Should providers participating in accountable care organizations (ACOs) be exempt from existing regulations that prevent financial conflicts of interest in physician referrals? On the one hand, these regulations, collectively known as the Stark Law, can impede efforts to coordinate care across providers and facilities. On the other hand, ACOs and other alternative payment and delivery models do not necessarily obviate the need for regulations that prohibit physician kickbacks or self-referrals.
Abstract [from journal]
Forty years after the publication of the first systematic study of adverse medical events, there is greater access to information about adverse medical events and increasingly widespread acceptance of the view that patient safety requires more than vigilance by well-intentioned medical professionals. In this essay, we describe some of the ways that medical liability insurance organizations contributed to this transformation, and we catalog the roles that those organizations play in promoting patient safety today. Whether liability insurance in fact...
Lack of transportation has been an enduring barrier to care, especially for low-income and rural patients. Many of these patients are covered by Medicaid, which, since 1966, has provided non-emergency transportation (NEMT) to medical appointments for free or at a heavily subsidized rate. Although NEMT is built into the foundation of Medicaid, some state governments are seeking leeway to drop that benefit. The movement stems from persistent budget constraints and a view that NEMT is ineffective.
On October 22, policymakers, researchers, advocacy group representatives, physicians, and other experts will convene for CHOP PolicyLab's 10th anniversary forum: Charting New Frontiers in Children's Health Policy & Practice. Attendees will discuss the most pressing health issues facing children, adolescents, and families across the country. The post below from PolicyLab Faculty Member and LDI Sen
[Reposted: Sara F. Jacoby, Elinore J. Kaufman, Therese S. Richmond, Daniel N. Holena. When Health Care And Law Enforcement Intersect In Trauma Care, What Rules Apply?, Health Affairs Blog, October 1, 2018. https://www.healthaffairs.org/do/10.1377/hblog20180926.69826/full/: Copyright ©2018 Health Affairs by Project HOPE – The People-to-People Health Foundation, Inc.]
Abstract [from journal]
Differential pricing—manufacturers varying prices for on-patent pharmaceuticals across markets—can, in theory, lead to increased patient access and improved research and development (R&D) incentives compared with charging a uniform price across markets. Theoretical models of price discrimination and Ramsey pricing support differentials based inversely on price elasticities, which are plausibly related to average per capita income. However, these models do not address absolute price levels and dynamic efficiency. Value-based differential pricing theory...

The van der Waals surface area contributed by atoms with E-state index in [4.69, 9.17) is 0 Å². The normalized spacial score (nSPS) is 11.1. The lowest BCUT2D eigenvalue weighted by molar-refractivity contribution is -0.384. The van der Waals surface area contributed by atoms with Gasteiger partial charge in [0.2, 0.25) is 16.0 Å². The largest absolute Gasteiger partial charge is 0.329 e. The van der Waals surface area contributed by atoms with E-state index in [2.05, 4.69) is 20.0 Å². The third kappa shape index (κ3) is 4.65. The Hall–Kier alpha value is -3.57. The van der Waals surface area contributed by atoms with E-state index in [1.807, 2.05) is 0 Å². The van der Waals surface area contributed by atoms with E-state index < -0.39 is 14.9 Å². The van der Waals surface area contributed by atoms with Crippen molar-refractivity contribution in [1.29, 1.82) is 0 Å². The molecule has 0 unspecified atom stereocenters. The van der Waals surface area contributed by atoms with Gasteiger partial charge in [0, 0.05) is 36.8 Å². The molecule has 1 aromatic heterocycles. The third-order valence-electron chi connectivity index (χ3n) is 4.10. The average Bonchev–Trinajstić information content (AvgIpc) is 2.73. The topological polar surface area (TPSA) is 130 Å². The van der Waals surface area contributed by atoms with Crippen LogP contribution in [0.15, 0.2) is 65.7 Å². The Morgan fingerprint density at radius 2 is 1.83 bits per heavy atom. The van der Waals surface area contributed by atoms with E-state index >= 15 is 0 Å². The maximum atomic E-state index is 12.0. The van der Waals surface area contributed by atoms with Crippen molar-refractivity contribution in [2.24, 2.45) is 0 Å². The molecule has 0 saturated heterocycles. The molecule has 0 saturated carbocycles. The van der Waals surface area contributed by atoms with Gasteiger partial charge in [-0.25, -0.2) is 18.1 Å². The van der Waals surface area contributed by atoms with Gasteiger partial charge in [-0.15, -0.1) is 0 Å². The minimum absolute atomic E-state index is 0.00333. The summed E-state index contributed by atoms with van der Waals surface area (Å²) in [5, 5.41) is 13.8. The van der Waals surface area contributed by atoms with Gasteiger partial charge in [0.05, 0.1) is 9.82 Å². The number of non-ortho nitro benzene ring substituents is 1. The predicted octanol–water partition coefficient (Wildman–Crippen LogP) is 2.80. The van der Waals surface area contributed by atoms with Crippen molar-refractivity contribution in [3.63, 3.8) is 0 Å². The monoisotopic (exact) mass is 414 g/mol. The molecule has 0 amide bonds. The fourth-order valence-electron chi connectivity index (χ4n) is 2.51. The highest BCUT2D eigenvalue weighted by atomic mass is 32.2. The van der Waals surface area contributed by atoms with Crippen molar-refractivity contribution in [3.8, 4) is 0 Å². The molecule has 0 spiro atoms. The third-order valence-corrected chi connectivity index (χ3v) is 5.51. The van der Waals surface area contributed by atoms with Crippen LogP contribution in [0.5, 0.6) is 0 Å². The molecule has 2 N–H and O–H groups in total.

As the country faces an unprecedented opioid epidemic, there’s an active national conversation about how inappropriate prescribing contributes to chronic opioid use, misuse, and addiction. Evidence is rapidly evolving to inform the policy debate, especially regarding best practices for prescribing in acutely painful conditions, like an injury or surgery, but the evidence is less clear on the best policy solutions.
[Editor's note: on August 1, 2018, California Insurance Commissioner Dave Jones recommended that the United States Department of Justice sue to block the proposed merger.]
The proposed $69 billion merger of CVS and Aetna drew sharp criticism in a June California Insurance Commission hearing, including from LDI Senior Fellow Lawton R. Burns, PhD, MBA, Professor of Health Care Management in the Wharton School.
With policies rooted in the 1960s, it’s time to change how Medicare pays for nurse education. In a New England Journal of Medicine Perspective, LDI Senior Fellow Linda Aiken and colleagues present a compelling case for funding a new consortium model that trains nurse practitioners (NPs) in the community settings where they are a crucial source of primary care.
Last month, the American Dental Association (ADA) announced a new policy on opioid prescription. This is the latest in a series of statements issued by the ADA in response to the prominent role of dentistry in the opioid epidemic.
Our health and social systems are ill-equipped to meet the needs of the growing population of older adults with chronic conditions and their family caregivers. We are living longer, but are we living better?
Tradition can be a great thing, but we need to re-evaluate how the practices and lessons of the past apply to the present. That was one message stressed by Dr. Mark Smith as he delivered Penn LDI’s Charles C. Leighton, MD Memorial Lecture. Dr.